The sight of former president Bill Clinton wiping away tears of joy while standing silently behind his wife as she was making her victory speech in the 2000 Senate elections in New York may appear a little melodramatic for some. However, when one considers the sacrifices and extreme loyalty that Hillary Diane Rodham Clinton has shown to her husband over the previous 26 years, that gesture suddenly makes all the sense in world.
Secretary Clinton’s ascension to Senator, and thereafter, Secretary of State, is not something all that surprising for those that knew her, considering what a gifted child, student and political operative Hillary Diane Rodham Clinton was.
Born in Cook County and raised in suburban Park Ridge just outside of Chicago, Secretary Clinton grew up in a loving middle class family. Her early years were shaped by her Goldwater-Republican Navy veteran and business owner father and his tremendous work ethic, balanced against her mother’s Democratic leanings and harsh childhood.
At an age where young girls and boys were still too preoccupied with watching cartoons on TV, young Hillary was already busy demonstrating her leadership abilities and initiative with backyard carnivals and cookie and food drives for charity. When others her age were engrossed with the challenges of school and growing up, young Hillary was busy with the post-election canvassing of Chicago’s south side for the Republican Party. When children tread lightly around their parents and elders, she was engaged in delightfully spirited political debates with her family during dinner.
Her star continues to shine brightly at Wellesley, where her commencement address drew a seven-minute long standing ovation, and at Yale, where she was paid to intern at Washington every summer. She was already an experienced Democratic aide before even graduating from Yale, and was headhunted to be part of the Watergate impeachment inquiry team counseling House Democrats months after finishing college.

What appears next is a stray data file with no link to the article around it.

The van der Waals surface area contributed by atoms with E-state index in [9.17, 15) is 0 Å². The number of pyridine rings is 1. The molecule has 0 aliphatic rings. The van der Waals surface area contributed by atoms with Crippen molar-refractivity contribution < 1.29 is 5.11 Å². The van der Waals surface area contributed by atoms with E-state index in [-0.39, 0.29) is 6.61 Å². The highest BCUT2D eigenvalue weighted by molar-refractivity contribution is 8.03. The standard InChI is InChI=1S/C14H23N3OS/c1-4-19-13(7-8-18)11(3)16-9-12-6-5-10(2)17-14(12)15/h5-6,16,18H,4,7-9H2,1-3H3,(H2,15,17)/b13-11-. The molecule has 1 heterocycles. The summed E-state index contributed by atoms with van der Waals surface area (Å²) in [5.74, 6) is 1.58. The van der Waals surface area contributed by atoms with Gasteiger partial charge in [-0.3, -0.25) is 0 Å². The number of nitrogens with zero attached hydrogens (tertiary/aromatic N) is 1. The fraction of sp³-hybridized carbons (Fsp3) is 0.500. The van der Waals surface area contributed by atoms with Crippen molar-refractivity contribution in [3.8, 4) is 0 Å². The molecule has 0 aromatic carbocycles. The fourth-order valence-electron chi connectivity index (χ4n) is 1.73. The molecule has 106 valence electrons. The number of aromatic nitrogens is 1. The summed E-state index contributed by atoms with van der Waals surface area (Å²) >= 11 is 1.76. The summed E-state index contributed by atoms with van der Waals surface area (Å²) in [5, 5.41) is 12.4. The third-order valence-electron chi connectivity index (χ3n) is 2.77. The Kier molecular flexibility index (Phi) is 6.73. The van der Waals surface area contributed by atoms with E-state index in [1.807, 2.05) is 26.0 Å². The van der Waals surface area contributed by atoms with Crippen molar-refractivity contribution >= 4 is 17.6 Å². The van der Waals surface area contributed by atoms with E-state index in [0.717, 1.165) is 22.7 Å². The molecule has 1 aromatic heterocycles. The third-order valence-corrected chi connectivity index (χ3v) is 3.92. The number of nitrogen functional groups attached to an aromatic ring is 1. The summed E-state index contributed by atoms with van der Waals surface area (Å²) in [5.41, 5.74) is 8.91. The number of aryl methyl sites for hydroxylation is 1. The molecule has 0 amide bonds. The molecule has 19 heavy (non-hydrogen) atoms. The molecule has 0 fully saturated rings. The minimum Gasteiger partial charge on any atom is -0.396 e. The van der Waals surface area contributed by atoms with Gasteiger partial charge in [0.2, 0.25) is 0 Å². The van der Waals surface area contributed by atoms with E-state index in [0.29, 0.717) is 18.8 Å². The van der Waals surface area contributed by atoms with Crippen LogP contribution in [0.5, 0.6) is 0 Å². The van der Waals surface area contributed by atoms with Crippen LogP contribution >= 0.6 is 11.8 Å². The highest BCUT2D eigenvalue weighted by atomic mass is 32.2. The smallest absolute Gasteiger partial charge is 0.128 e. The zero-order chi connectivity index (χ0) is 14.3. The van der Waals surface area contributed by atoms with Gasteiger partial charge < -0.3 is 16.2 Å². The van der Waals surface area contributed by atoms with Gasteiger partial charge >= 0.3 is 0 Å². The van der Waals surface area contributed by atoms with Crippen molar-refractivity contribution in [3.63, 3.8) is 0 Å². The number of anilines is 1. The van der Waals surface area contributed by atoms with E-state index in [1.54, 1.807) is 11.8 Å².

She was never a radical, beatnik or hippie, but neither was she a middle-of-the-road moderate. She is, above all, an idealist – an intelligent, disciplined, driven and practical idealist. Despite her image of a strong and uncompromising woman, people who she’s worked with reveal her to be a polite, considerate, consultative, and perhaps most surprisingly, religious individual. The latter perhaps is due to the influence of her mother and grandmother, both strong-willed Methodist women. She is also an exceptional public speaker, and can speak for an extended period of time without notes – done without pauses and filler syllables.
Over the years, many negative epithets have been used by the press and political opponents to describe her. As many have learned however, pigeonholing or underestimating Secretary Clinton often comes at a great cost.
The key to defeating Secretary Clinton lies in winning over her core support base - women, baby boomers and minorities. Meanwhile, her weakest demographic is the millennials, and this is clearly reflected in her underwhelming support online. And yet, one gets the impression that her opponents simply do not get this very simple equation. Will this prove costly in the end?